The products we can offer our patients are safe and effective. Developments in whitening technology mean the process has become easy to do with minimal fuss or mess. Whitening is more expensive than stain removal, with prices ranging between £200 and £700. It does take time too with in-surgery whitening taking approximately 60 minutes, but for best results, patients should follow their treatment with at-home whitening for up to two weeks.
Credit: Examples of tooth whitening
For patients who are budget conscious or short on time, Philips Zoom! QuickPro is a fantastic choice as it’s a simple four-day take-home varnish system containing 6% hydrogen peroxide. The patient applies the varnish and sealant to the teeth using a brush, eliminating the need for trays, and leaves it on for 30 minutes. This is done twice a day for four days and will give a noticeably whiter smile, up to four shades whiter.
Credit: ©CreepyCube/iStock/Getty Images Plus
Outside of professional treatment, there’s not much that can be done to improve the colour of teeth, despite what some products may say. However, that hasn’t stopped oral hygiene brands from capitalising on the market by offering whitening and charcoal toothpastes, although patients should be cautious about using these.
While whitening toothpaste may remove surface stains, it can be abrasive and damage the enamel, making it even more prone to staining. It also doesn’t contain any active whitening ingredients or may be missing key ingredients for healthy teeth, like fluoride.
Charcoal toothpaste is not as abrasive, however there is no evidence to prove its effectiveness on stain removal. In fact, it may even contribute to negative aesthetic effects as the particles can become embedded in cracks in the teeth or restoration margins.
Setting realistic expectations
It is important to set realistic expectations for patients as results can vary. A full oral exam looking at tooth anatomy, any calcifications, the patient’s age, the condition of their dentition, their oral hygiene and lifestyle factors will help to best advise patients on which treatments would be suitable for them. Teeth with yellow and brown stains will achieve greater success when it comes to whitening, while those with grey shading from tetracycline or other medications may experience little to no results.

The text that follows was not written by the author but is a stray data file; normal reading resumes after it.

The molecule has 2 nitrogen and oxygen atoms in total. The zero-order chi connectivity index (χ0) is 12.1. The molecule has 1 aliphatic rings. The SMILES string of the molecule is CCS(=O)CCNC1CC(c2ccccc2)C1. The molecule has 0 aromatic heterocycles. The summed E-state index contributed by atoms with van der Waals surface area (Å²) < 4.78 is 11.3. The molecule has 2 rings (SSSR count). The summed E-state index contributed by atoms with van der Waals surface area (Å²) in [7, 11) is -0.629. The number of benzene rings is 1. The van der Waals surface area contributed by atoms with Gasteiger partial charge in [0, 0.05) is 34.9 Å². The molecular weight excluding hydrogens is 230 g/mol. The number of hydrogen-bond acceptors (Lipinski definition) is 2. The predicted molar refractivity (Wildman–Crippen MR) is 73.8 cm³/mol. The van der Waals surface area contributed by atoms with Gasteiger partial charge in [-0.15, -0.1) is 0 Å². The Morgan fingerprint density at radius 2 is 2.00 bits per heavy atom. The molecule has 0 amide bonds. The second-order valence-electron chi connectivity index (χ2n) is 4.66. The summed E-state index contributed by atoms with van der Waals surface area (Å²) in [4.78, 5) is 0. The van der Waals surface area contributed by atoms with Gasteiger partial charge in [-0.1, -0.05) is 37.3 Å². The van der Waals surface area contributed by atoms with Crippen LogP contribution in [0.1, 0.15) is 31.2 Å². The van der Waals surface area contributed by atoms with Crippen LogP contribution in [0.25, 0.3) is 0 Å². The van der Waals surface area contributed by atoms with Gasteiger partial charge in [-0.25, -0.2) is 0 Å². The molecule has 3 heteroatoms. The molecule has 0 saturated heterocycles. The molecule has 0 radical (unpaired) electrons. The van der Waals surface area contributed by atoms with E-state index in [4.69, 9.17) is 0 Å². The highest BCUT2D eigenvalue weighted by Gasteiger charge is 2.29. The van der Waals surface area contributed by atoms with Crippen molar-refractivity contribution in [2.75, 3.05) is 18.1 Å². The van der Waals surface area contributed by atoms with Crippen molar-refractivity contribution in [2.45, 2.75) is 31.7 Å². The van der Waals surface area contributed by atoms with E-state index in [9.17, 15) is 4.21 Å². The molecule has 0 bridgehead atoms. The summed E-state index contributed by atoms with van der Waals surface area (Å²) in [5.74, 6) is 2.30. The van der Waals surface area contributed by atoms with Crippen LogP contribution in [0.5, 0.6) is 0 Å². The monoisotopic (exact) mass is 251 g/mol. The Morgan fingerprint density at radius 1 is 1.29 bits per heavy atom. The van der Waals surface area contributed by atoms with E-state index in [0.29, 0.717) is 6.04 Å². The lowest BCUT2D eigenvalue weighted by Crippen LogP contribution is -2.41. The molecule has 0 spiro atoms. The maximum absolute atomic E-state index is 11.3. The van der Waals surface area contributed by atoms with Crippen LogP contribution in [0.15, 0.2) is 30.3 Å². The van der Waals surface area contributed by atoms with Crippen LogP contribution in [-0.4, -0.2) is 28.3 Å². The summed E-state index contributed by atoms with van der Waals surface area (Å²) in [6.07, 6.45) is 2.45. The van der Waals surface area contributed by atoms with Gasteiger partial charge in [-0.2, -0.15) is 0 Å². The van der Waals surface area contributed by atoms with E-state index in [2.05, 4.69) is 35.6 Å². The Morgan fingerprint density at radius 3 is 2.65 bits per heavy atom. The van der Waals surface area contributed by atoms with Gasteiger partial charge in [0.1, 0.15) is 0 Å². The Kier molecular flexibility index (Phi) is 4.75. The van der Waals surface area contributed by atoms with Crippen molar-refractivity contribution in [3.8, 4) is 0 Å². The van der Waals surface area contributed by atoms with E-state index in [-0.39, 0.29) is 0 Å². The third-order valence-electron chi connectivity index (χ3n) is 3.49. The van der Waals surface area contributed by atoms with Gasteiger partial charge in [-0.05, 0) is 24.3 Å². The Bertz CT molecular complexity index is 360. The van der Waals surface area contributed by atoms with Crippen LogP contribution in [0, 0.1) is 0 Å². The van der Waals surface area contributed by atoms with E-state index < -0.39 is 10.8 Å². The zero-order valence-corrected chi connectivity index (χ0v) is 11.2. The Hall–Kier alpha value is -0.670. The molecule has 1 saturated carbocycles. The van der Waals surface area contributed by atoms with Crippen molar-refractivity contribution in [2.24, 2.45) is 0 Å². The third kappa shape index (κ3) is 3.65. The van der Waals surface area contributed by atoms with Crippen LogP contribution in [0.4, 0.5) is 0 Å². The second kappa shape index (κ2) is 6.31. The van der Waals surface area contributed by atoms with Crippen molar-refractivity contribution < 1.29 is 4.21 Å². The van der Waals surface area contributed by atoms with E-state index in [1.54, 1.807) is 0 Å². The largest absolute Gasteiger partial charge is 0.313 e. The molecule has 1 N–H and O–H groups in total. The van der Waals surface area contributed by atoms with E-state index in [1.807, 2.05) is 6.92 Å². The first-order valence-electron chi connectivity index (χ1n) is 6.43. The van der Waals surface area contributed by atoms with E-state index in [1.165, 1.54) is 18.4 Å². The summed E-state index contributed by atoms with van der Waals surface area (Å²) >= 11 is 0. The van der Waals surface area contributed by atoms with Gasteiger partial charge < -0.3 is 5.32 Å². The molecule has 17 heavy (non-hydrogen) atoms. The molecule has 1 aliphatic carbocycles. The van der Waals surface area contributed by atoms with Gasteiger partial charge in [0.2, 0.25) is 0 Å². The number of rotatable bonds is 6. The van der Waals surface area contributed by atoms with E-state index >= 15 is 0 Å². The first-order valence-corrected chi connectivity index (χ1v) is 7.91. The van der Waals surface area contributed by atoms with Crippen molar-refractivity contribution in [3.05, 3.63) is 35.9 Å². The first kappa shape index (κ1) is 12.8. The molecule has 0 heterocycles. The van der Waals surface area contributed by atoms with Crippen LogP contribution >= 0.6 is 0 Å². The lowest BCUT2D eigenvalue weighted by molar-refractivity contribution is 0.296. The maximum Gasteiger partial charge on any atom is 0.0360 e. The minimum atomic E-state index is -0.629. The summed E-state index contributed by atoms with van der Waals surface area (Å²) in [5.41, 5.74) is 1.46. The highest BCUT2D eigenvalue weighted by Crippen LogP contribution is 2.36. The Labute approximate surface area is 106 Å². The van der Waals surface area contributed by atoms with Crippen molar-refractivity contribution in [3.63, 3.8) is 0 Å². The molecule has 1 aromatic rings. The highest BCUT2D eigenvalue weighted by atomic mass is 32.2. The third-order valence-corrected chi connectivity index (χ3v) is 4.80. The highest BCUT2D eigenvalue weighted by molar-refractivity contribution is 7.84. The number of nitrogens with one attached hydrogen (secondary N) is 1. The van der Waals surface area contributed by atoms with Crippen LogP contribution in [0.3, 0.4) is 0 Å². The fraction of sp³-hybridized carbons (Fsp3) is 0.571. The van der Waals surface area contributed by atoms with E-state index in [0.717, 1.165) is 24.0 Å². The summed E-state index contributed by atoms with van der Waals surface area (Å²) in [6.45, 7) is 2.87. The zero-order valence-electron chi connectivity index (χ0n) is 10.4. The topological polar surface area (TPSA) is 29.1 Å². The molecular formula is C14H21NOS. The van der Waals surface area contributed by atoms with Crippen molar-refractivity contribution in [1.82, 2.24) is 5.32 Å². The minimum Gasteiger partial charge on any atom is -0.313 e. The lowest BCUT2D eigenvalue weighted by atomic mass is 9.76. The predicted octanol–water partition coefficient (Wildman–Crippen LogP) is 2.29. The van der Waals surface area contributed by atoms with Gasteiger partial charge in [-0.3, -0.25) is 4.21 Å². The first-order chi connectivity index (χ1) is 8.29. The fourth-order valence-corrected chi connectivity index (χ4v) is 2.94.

A few lifestyle changes can also make an enormous difference. Encouraging patients to give up smoking, cut down on alcohol and use a straw when consuming acidic drinks are all effective in reducing staining. I also like to warn patients against using chlorhexidine-based mouthwash without instruction from a dental professional as this could be the cause of their discolouration.
So, what is the secret to maintaining a healthy, bright, white smile? Here are the top five tips I provide my patients:
Invest in an electric toothbrush and brush twice a day with a fluoridated toothpaste, and be sure to include some form of cleaning in between the teeth, either with floss or inter-dental brushes.
Have regular dental and hygiene appointments. Visit the dentist at least once a year and the hygienist a minimum of twice a year to keep teeth healthy and gleaming.
Use a straw for drinks and try and rinse your mouth with water after consuming dark-coloured foods and drinks. Keep acids and sugars to meal times only, and aim for no more than three to four sugary/acidic snacks per day.
Chewing gum is not just for freshening breath. Sugar-free gum increases salivary flow, which can neutralise plaque acids, help remove food debris, strengthen teeth and reduce dry mouth. I suggest opting for chewing gums with Xylitol as an ingredient, as it can help fight tooth decay too.
Make lifestyle changes – quit smoking or cut back on the red wine and coffee. Your body will thank you and so will your teeth!
Did you see A clearer future for tooth whitening by Karen Coates? Karen discussed the latest developments surrounding the everevolving battle against illegal tooth whiteners: https://www.nature.com/articles/bdjteam2015109
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Cite this article
Middleton, A. Tooth whitening versus stain removal.
BDJ Team 4, 17175 (2017). https://doi.org/10.1038/bdjteam.2017.175